HKMA Directs Banks to Review, Enhance Sales Practices

A mystery shopping programme has identified product disclosure, risk profiling, and suitability assessment as some of the key areas where improvement is needed.

The HKMA (Hong Kong Monetary Authority) has released the findings of a mystery shopping programme to test check investment and insurance product selling practices by banks.

The HKMA engaged a service provider to run the programme from the second half of 2018 to 2020, to identify areas for improvement and good practices to share with the banking industry and promote good compliance culture among individual banks. A total of 351 branches of 20 retail banks of different sizes were part of the mystery shopping programme.

In a new report, the HKMA has summarised the findings and good practices identified by the mystery shoppers.

With regard to the sale of investment products, banks were generally compliant with requirements around KYC procedures, suitability assessments and the implementation of additional safeguards for less sophisticated customers (including a pre-investment cooling-off period), save for some isolated samples.

In some cases, bank sales staff introduced investment products without confirming that there was a valid RPQ (risk profile questionaries) result for the shoppers. In a few cases, sales staff tried to influence shoppers into giving specific answers or amend the answers of the RPQs to achieve a higher customer risk tolerance assessment result. In one sample, the sales staff guided the shopper to provide aggressive answers in the RPQ regarding investment experience, for instance.

“These kinds of behavior undermined the effectiveness of the client profiling for suitability assessment,” the HKMA said.

Some bank staff also did not disclose some product features, risks and sales related information to the shoppers, such as in relation to the non-guaranteed nature of high-yield bond risks or issuer risks associated with equity-linked and currency-linked instruments. In addition, some bank staff presented unbalanced views to shoppers in relation to fund product risks, such as by simply referring to product risk ratings or to the track record of certain fund managers.

With regard to suitability assessments, most banks were consistent at avoiding unsuitable investments based on shoppers’ risk tolerance assessment results. However, in one case, the sales staff proactively recommended a risk-mismatched product and provided justifications for why it was suitable. In a few other cases, sales staff presented fund products as having high liquidity and saying they could be switched frequently, like stock trading, to realise the profit or loss.

With regard to the sale of insurance products, banks generally complied with the relevant requirements, but room for improvement was identified in a few areas, including KYC procedures, suitability assessments, and disclosure of product features and risks.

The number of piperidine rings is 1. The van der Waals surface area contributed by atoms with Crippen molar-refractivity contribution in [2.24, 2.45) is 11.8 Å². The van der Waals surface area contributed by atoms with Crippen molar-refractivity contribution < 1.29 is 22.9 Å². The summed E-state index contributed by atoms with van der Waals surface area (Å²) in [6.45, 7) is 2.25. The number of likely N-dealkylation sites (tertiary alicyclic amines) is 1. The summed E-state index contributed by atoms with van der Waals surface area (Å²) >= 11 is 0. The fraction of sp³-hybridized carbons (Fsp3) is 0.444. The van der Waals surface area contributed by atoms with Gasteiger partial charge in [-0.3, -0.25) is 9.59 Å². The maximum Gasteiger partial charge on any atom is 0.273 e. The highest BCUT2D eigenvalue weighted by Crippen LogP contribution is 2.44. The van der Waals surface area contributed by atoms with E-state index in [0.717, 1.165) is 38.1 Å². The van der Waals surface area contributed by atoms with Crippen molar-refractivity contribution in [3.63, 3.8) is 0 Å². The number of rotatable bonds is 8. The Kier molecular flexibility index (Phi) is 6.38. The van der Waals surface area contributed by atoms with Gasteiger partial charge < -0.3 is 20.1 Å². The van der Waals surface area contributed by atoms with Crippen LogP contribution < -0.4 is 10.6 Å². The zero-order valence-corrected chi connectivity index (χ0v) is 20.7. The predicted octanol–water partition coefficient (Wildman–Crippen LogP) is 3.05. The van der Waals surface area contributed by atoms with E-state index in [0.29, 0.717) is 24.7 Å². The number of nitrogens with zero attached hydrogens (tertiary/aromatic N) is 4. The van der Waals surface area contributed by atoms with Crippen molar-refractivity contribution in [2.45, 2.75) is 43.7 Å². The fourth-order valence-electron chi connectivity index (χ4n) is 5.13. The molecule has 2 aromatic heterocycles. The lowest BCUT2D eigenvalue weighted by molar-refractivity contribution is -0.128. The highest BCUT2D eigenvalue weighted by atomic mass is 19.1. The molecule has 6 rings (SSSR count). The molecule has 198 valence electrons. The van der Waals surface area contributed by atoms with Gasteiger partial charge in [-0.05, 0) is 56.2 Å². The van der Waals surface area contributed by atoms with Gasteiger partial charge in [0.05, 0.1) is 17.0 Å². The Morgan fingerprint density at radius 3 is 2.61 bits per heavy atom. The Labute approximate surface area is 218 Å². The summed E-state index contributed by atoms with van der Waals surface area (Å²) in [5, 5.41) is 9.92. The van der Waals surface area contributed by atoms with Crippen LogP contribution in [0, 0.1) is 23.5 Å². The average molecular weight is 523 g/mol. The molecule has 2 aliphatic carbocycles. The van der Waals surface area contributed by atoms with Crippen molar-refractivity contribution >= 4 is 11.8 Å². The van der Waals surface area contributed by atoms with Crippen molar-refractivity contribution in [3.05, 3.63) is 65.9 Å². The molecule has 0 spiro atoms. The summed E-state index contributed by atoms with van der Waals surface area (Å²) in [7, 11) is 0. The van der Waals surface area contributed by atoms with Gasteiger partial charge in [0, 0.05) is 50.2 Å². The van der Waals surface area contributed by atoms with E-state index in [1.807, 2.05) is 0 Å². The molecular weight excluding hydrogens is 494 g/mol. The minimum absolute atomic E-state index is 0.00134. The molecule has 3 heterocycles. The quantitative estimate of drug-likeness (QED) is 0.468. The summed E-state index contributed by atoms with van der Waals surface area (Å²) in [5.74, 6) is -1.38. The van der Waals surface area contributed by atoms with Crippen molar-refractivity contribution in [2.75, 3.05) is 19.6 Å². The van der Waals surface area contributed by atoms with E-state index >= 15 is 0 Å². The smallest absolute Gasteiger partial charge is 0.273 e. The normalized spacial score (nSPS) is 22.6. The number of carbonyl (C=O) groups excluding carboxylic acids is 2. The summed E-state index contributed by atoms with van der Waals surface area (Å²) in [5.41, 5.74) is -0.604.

Specifically, some sales staff did not properly conduct a financial needs analysis in the sale of NLTI (non-investment-linked long term insurance) products, or the information collected was inadequate for ensuring the suitability of the recommended plans. Information about life protection needs, wealth management needs, financial situation, and ability and willingness to pay premiums were also not collected or adequately evaluated in some cases.

The mystery shopping programme also revealed that some sales staff did not collect adequate information from the shoppers for proper suitability assessment, did not alert the shoppers of the mismatch and/or did not explain why the mismatched products were suitable when recommended products did not match with their circumstances, such as in cases where the premium exceeded the shopper’s willingness and ability to pay.

In some samples, sales staff also did not adequately explain the key risks of insurance plans, such as the consequences of early surrender or early premium discontinuance. Sales staff were also found to have not disclosed options of additional safeguards available to vulnerable customers, while others failed to explain the implications of policy replacement or adequately.

The HKMA has started to follow-up with banks on the observations of the mystery shopping programme, requiring them to take appropriate actions to address the issued identified and enhance their policies and controls.

Banks are expected to “give due regard” to the findings of the programme, review their policies and controls, and “promptly implement appropriate measures to enhance the selling process, staff training, compliance monitoring and other relevant internal controls,” the HKMA said.

The full report is available here.

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